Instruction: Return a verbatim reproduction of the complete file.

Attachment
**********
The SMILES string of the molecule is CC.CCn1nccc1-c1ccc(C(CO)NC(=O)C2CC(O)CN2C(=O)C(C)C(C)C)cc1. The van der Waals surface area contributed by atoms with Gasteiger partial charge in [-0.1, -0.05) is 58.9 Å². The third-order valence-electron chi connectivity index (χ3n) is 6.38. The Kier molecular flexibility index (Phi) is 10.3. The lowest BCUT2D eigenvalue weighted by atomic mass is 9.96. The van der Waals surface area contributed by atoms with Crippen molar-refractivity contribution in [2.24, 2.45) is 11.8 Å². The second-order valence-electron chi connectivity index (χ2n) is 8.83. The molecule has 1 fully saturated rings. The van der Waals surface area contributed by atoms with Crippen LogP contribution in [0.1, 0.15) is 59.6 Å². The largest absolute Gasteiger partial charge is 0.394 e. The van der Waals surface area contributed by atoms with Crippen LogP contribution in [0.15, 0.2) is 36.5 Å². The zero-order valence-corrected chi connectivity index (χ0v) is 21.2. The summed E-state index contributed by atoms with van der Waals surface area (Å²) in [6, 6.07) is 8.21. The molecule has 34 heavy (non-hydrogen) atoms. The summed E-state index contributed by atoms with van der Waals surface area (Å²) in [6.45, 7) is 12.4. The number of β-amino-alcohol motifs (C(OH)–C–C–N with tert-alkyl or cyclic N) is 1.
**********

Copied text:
The SMILES string of the molecule is CC.CCn1nccc1-c1ccc(C(CO)NC(=O)C2CC(O)CN2C(=O)C(C)C(C)C)cc1. The van der Waals surface area contributed by atoms with Gasteiger partial charge in [-0.1, -0.05) is 58.9 Å². The third-order valence-electron chi connectivity index (χ3n) is 6.38. The Kier molecular flexibility index (Phi) is 10.3. The lowest BCUT2D eigenvalue weighted by atomic mass is 9.96. The van der Waals surface area contributed by atoms with Crippen molar-refractivity contribution in [2.24, 2.45) is 11.8 Å². The second-order valence-electron chi connectivity index (χ2n) is 8.83. The molecule has 1 fully saturated rings. The van der Waals surface area contributed by atoms with Crippen LogP contribution in [0.1, 0.15) is 59.6 Å². The largest absolute Gasteiger partial charge is 0.394 e. The van der Waals surface area contributed by atoms with Crippen LogP contribution in [0.15, 0.2) is 36.5 Å². The zero-order valence-corrected chi connectivity index (χ0v) is 21.2. The summed E-state index contributed by atoms with van der Waals surface area (Å²) in [6, 6.07) is 8.21. The molecule has 34 heavy (non-hydrogen) atoms. The summed E-state index contributed by atoms with van der Waals surface area (Å²) in [6.45, 7) is 12.4. The number of β-amino-alcohol motifs (C(OH)–C–C–N with tert-alkyl or cyclic N) is 1.